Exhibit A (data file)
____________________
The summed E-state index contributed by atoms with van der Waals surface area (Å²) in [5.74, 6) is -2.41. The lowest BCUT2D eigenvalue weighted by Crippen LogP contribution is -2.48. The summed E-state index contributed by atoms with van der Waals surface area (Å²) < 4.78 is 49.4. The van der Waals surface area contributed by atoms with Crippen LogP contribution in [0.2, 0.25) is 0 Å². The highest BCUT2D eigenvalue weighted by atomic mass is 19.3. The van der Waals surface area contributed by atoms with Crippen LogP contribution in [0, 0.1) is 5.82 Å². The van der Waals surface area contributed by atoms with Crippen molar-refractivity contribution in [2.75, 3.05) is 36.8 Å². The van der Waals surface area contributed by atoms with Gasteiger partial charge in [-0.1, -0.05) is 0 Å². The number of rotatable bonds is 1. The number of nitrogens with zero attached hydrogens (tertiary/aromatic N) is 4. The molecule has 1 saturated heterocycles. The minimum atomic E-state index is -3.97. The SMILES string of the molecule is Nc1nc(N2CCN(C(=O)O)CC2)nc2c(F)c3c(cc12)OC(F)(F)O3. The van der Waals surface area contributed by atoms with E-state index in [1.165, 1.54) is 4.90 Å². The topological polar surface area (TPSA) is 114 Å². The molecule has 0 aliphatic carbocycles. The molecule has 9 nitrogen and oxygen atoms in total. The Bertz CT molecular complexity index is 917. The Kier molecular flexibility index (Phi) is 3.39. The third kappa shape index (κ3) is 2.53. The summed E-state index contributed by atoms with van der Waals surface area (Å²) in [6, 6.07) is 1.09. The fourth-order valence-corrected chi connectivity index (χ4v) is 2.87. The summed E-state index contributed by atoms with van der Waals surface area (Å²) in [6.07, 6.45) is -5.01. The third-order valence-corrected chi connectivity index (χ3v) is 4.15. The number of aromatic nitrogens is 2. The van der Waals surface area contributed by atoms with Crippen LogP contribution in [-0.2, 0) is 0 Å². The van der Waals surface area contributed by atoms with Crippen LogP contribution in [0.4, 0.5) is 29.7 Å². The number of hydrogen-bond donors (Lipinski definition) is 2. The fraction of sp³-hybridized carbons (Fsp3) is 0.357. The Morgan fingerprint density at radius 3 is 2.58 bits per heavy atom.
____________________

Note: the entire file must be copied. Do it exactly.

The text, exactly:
The summed E-state index contributed by atoms with van der Waals surface area (Å²) in [5.74, 6) is -2.41. The lowest BCUT2D eigenvalue weighted by Crippen LogP contribution is -2.48. The summed E-state index contributed by atoms with van der Waals surface area (Å²) < 4.78 is 49.4. The van der Waals surface area contributed by atoms with Crippen LogP contribution in [0.2, 0.25) is 0 Å². The highest BCUT2D eigenvalue weighted by atomic mass is 19.3. The van der Waals surface area contributed by atoms with Crippen LogP contribution in [0, 0.1) is 5.82 Å². The van der Waals surface area contributed by atoms with Crippen molar-refractivity contribution in [2.75, 3.05) is 36.8 Å². The van der Waals surface area contributed by atoms with Gasteiger partial charge in [-0.1, -0.05) is 0 Å². The number of rotatable bonds is 1. The number of nitrogens with zero attached hydrogens (tertiary/aromatic N) is 4. The molecule has 1 saturated heterocycles. The minimum atomic E-state index is -3.97. The SMILES string of the molecule is Nc1nc(N2CCN(C(=O)O)CC2)nc2c(F)c3c(cc12)OC(F)(F)O3. The van der Waals surface area contributed by atoms with E-state index in [1.165, 1.54) is 4.90 Å². The topological polar surface area (TPSA) is 114 Å². The molecule has 0 aliphatic carbocycles. The molecule has 9 nitrogen and oxygen atoms in total. The Bertz CT molecular complexity index is 917. The Kier molecular flexibility index (Phi) is 3.39. The third kappa shape index (κ3) is 2.53. The summed E-state index contributed by atoms with van der Waals surface area (Å²) in [6, 6.07) is 1.09. The fourth-order valence-corrected chi connectivity index (χ4v) is 2.87. The summed E-state index contributed by atoms with van der Waals surface area (Å²) in [6.07, 6.45) is -5.01. The third-order valence-corrected chi connectivity index (χ3v) is 4.15. The number of aromatic nitrogens is 2. The van der Waals surface area contributed by atoms with Crippen LogP contribution in [-0.2, 0) is 0 Å². The van der Waals surface area contributed by atoms with Crippen LogP contribution in [0.4, 0.5) is 29.7 Å². The number of hydrogen-bond donors (Lipinski definition) is 2. The fraction of sp³-hybridized carbons (Fsp3) is 0.357. The Morgan fingerprint density at radius 3 is 2.58 bits per heavy atom.